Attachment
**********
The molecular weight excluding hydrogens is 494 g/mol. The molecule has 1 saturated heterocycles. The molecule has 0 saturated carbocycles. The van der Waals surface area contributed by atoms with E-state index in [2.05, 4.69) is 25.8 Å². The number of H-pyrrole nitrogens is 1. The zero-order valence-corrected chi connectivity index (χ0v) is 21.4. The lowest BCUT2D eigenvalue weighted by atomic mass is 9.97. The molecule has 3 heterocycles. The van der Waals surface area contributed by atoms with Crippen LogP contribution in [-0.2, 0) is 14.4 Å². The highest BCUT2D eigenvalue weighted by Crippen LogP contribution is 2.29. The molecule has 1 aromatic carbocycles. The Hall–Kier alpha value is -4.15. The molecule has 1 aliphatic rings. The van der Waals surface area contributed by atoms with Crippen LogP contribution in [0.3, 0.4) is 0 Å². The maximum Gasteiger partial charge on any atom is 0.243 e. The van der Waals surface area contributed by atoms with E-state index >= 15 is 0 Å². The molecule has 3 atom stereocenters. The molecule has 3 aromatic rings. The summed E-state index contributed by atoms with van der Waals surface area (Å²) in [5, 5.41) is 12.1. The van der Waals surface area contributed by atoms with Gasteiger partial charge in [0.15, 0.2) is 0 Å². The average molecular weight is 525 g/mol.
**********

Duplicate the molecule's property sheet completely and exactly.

The molecular weight excluding hydrogens is 494 g/mol. The molecule has 1 saturated heterocycles. The molecule has 0 saturated carbocycles. The van der Waals surface area contributed by atoms with E-state index in [2.05, 4.69) is 25.8 Å². The number of H-pyrrole nitrogens is 1. The zero-order valence-corrected chi connectivity index (χ0v) is 21.4. The lowest BCUT2D eigenvalue weighted by atomic mass is 9.97. The molecule has 3 heterocycles. The van der Waals surface area contributed by atoms with Crippen LogP contribution in [-0.2, 0) is 14.4 Å². The highest BCUT2D eigenvalue weighted by Crippen LogP contribution is 2.29. The molecule has 1 aromatic carbocycles. The Hall–Kier alpha value is -4.15. The molecule has 1 aliphatic rings. The van der Waals surface area contributed by atoms with Crippen LogP contribution in [0.3, 0.4) is 0 Å². The maximum Gasteiger partial charge on any atom is 0.243 e. The van der Waals surface area contributed by atoms with E-state index >= 15 is 0 Å². The molecule has 3 atom stereocenters. The molecule has 3 aromatic rings. The summed E-state index contributed by atoms with van der Waals surface area (Å²) in [5, 5.41) is 12.1. The van der Waals surface area contributed by atoms with Gasteiger partial charge in [0.15, 0.2) is 0 Å². The average molecular weight is 525 g/mol.